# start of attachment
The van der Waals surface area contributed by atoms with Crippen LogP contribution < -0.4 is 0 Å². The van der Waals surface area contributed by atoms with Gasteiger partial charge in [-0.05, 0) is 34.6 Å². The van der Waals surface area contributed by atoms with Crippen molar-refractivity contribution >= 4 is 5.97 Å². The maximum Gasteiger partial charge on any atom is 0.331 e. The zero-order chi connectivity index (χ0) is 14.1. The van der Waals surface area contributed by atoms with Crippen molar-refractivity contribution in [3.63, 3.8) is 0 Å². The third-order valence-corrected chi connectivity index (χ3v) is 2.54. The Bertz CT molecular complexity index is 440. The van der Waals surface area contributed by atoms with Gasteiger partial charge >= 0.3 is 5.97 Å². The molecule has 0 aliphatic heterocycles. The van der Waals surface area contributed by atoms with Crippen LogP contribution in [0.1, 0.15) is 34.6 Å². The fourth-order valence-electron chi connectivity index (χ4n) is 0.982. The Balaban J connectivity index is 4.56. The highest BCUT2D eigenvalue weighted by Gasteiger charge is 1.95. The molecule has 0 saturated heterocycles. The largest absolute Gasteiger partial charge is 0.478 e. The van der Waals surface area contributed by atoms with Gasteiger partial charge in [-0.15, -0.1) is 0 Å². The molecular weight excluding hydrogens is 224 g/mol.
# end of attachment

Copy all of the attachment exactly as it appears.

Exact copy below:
The van der Waals surface area contributed by atoms with Crippen LogP contribution < -0.4 is 0 Å². The van der Waals surface area contributed by atoms with Gasteiger partial charge in [-0.05, 0) is 34.6 Å². The van der Waals surface area contributed by atoms with Crippen molar-refractivity contribution >= 4 is 5.97 Å². The maximum Gasteiger partial charge on any atom is 0.331 e. The zero-order chi connectivity index (χ0) is 14.1. The van der Waals surface area contributed by atoms with Crippen molar-refractivity contribution in [3.63, 3.8) is 0 Å². The third-order valence-corrected chi connectivity index (χ3v) is 2.54. The Bertz CT molecular complexity index is 440. The van der Waals surface area contributed by atoms with Gasteiger partial charge >= 0.3 is 5.97 Å². The molecule has 0 aliphatic heterocycles. The van der Waals surface area contributed by atoms with Crippen LogP contribution in [0.1, 0.15) is 34.6 Å². The fourth-order valence-electron chi connectivity index (χ4n) is 0.982. The Balaban J connectivity index is 4.56. The highest BCUT2D eigenvalue weighted by Gasteiger charge is 1.95. The molecule has 0 saturated heterocycles. The largest absolute Gasteiger partial charge is 0.478 e. The van der Waals surface area contributed by atoms with Gasteiger partial charge in [-0.15, -0.1) is 0 Å². The molecular weight excluding hydrogens is 224 g/mol.